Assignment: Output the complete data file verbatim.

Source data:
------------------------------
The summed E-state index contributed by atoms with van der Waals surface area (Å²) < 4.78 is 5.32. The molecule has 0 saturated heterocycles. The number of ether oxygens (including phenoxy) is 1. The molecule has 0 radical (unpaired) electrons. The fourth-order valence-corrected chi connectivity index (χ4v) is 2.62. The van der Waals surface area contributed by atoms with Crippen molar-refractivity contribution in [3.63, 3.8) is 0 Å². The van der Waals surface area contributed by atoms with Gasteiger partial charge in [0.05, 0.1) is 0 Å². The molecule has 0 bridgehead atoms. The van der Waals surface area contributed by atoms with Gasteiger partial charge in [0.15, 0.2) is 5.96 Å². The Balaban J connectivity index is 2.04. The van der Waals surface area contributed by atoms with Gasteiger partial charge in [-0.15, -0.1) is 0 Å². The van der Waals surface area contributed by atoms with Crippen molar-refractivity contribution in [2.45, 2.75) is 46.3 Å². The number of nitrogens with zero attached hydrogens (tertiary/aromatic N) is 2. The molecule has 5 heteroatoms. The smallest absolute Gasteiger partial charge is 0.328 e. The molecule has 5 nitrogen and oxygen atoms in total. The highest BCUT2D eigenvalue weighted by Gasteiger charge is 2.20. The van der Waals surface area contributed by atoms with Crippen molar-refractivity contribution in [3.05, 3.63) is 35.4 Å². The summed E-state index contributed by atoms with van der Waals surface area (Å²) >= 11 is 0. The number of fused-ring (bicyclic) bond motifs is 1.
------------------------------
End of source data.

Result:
The summed E-state index contributed by atoms with van der Waals surface area (Å²) < 4.78 is 5.32. The molecule has 0 saturated heterocycles. The number of ether oxygens (including phenoxy) is 1. The molecule has 0 radical (unpaired) electrons. The fourth-order valence-corrected chi connectivity index (χ4v) is 2.62. The van der Waals surface area contributed by atoms with Crippen molar-refractivity contribution in [3.63, 3.8) is 0 Å². The van der Waals surface area contributed by atoms with Gasteiger partial charge in [0.05, 0.1) is 0 Å². The molecule has 0 bridgehead atoms. The van der Waals surface area contributed by atoms with Gasteiger partial charge in [0.15, 0.2) is 5.96 Å². The Balaban J connectivity index is 2.04. The van der Waals surface area contributed by atoms with Gasteiger partial charge in [-0.15, -0.1) is 0 Å². The van der Waals surface area contributed by atoms with Crippen molar-refractivity contribution in [2.45, 2.75) is 46.3 Å². The number of nitrogens with zero attached hydrogens (tertiary/aromatic N) is 2. The molecule has 5 heteroatoms. The smallest absolute Gasteiger partial charge is 0.328 e. The molecule has 5 nitrogen and oxygen atoms in total. The highest BCUT2D eigenvalue weighted by Gasteiger charge is 2.20. The van der Waals surface area contributed by atoms with Crippen molar-refractivity contribution in [3.05, 3.63) is 35.4 Å². The summed E-state index contributed by atoms with van der Waals surface area (Å²) >= 11 is 0. The number of fused-ring (bicyclic) bond motifs is 1.